The difficulty in our western provinces, as I understand it, Mr. Speaker, is largely due to the fact that we have the misfortune in Saskatchewan and in Alberta of having had Liberal governments for many long years. In fact the provinces of Alberta and Saskatchewan have never yet had an opportunity to know and to understand the real value of Conservative government.
The impression may have been left on the House by that statement that the provinces of Saskatchewan and Alberta particularly are in dire stress. I do not believe that rural credits are needed any more in those two provinces than in any other part of Canada. I believe that a rural credit scheme is in the interests of Canada as a whole, and will be of benefit to other parts of Canada as! well as the provinces referred to. In comparing the province of Saskatchewan with that of Manitoba I would draw the hon. member's attention to this fact, that although Saskatchewan has never had the benefit of Conservative rule, it is in a much better position financially than Manitoba. In the budget address delivered in the Saskatchewan legislature in 1924 a comparative estimate was made of the
The Address-Mr. Bothwell

indebtedness of the different provinces in Canada, as follows:
' Gross per capita Net per capita debt ddbt
9114 $53Saskatchewan.... 66 33
The Canada Year Book of 1924, also comparing the two provinces, shows the total principal assets of the province to be:
Principal Assets Liabilities
$64,795,506 $78,900,821Saskatchewan .. .. 62,521,001 51,448,807
These figures show clearly the comparative financial position of the two provincea The hon. member for Vancouver Centre (Mr. Stevens) in discussing the Speech from the Throne, referred to an address made by Sir Herbert Holt, president of the Royal Bank of Canada, and quoted a portion of his address. But here is a portion that he did not quote, and I shall read it in order to put the House right on that matter. Sir Herbert Holt says:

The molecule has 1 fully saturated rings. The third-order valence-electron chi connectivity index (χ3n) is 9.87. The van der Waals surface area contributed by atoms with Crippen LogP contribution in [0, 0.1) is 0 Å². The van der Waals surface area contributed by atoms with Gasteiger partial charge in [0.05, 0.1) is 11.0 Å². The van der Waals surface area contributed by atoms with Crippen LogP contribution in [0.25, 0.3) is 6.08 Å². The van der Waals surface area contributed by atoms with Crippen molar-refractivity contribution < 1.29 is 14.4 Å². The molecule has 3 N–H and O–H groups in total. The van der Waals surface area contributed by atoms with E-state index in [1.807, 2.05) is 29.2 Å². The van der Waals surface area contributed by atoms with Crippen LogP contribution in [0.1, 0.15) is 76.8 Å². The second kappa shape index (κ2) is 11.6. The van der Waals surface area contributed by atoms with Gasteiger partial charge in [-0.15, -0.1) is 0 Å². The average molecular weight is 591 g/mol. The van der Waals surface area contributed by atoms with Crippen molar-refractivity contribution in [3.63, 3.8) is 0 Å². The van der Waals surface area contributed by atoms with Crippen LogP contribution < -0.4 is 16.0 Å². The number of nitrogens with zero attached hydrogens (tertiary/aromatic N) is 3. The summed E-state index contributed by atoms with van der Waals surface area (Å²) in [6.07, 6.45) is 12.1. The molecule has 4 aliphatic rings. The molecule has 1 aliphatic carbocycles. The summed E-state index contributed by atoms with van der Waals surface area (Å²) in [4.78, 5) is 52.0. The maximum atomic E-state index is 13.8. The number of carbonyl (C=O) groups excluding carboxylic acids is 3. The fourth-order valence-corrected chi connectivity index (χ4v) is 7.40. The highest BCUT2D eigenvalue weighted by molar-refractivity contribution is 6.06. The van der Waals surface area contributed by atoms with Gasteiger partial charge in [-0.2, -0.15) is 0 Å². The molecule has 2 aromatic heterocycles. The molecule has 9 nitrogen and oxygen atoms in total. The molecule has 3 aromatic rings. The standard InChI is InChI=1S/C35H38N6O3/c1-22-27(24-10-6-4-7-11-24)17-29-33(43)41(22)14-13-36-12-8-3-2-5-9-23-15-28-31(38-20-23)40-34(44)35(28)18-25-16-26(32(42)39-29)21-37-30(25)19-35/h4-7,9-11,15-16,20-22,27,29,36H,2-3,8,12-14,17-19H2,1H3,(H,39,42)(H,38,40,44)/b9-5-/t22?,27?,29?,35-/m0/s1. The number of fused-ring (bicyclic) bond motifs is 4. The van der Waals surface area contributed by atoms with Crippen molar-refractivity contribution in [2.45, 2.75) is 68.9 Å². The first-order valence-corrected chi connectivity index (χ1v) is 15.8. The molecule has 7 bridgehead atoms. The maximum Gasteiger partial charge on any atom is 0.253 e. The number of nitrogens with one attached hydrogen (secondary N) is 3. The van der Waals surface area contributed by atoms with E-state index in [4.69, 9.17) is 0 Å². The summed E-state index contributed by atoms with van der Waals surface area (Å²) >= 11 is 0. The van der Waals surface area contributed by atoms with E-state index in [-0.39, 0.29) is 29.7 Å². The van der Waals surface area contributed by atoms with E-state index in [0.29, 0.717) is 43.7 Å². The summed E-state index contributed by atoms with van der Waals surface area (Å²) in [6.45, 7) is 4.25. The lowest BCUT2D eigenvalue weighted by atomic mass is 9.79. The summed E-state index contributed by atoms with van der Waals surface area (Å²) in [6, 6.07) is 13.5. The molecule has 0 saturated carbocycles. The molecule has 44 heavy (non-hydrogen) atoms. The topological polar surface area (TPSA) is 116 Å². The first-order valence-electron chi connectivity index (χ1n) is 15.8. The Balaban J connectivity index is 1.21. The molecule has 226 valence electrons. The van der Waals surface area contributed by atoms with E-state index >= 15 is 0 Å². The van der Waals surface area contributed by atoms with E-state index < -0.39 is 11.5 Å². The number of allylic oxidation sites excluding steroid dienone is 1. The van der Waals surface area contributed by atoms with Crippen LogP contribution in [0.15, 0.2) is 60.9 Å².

The national problems that confront ns are complex, but inter-related. They are accentuated by the contiguity of the wealthiest country in the world. The physical geography of our country and the sparsity of population tend to a regional rather than a national outlook, and while both easterner and westerner are alike in their loyalty to the Dominion and to British traditions, the more immediate political dangers seem to lie in the intensification of provincialism, with its separate outlook and local economic interest. Our interests throughout Canada keep this question constantly before us. The Royal Bank has its roots in the Maritime provinces, where our business was inaugurated; it owes a good measure of its prosperity to the development of the central portion of Canada, and in the western provinces our business to-day is extremely important. Our contact with affairs in the various provinces has served to impress on us very deeply the close relation between the prosperity of one section and the prosperity of the others. Fundamentally, the interests of the different sections are identical, and our problems can be solved if only we bring to the discussion of them a friendly spirit of give and take. What is needed is a united Canada, closer cooperation between east and west in a national programme that will promote national development.